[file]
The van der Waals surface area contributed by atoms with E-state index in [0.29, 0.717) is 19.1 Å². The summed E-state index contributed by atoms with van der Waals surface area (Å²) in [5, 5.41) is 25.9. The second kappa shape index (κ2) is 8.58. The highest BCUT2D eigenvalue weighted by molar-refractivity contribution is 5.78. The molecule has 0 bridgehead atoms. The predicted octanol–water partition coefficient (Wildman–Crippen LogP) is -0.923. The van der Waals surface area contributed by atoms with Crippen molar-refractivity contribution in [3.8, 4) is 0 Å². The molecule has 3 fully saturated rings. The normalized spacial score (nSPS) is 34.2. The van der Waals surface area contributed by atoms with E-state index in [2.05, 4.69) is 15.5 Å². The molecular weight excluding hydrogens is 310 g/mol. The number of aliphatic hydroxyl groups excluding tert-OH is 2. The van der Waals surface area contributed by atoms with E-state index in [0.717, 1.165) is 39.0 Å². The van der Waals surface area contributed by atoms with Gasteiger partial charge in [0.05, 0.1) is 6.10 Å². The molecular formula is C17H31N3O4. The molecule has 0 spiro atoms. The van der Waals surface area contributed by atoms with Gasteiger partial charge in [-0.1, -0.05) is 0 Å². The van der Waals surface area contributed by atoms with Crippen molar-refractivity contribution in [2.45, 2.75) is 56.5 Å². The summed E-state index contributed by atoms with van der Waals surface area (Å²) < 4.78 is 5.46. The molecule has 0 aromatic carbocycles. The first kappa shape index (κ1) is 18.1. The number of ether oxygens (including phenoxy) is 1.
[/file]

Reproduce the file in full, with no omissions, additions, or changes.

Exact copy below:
The van der Waals surface area contributed by atoms with E-state index in [0.29, 0.717) is 19.1 Å². The summed E-state index contributed by atoms with van der Waals surface area (Å²) in [5, 5.41) is 25.9. The second kappa shape index (κ2) is 8.58. The highest BCUT2D eigenvalue weighted by molar-refractivity contribution is 5.78. The molecule has 0 bridgehead atoms. The predicted octanol–water partition coefficient (Wildman–Crippen LogP) is -0.923. The van der Waals surface area contributed by atoms with Crippen molar-refractivity contribution in [3.8, 4) is 0 Å². The molecule has 3 fully saturated rings. The normalized spacial score (nSPS) is 34.2. The van der Waals surface area contributed by atoms with E-state index in [2.05, 4.69) is 15.5 Å². The molecular weight excluding hydrogens is 310 g/mol. The number of aliphatic hydroxyl groups excluding tert-OH is 2. The van der Waals surface area contributed by atoms with E-state index in [0.717, 1.165) is 39.0 Å². The van der Waals surface area contributed by atoms with Gasteiger partial charge in [0.05, 0.1) is 6.10 Å². The molecular formula is C17H31N3O4. The molecule has 0 spiro atoms. The van der Waals surface area contributed by atoms with Gasteiger partial charge in [-0.1, -0.05) is 0 Å². The van der Waals surface area contributed by atoms with Crippen molar-refractivity contribution in [2.45, 2.75) is 56.5 Å². The summed E-state index contributed by atoms with van der Waals surface area (Å²) < 4.78 is 5.46. The molecule has 0 aromatic carbocycles. The first kappa shape index (κ1) is 18.1. The number of ether oxygens (including phenoxy) is 1.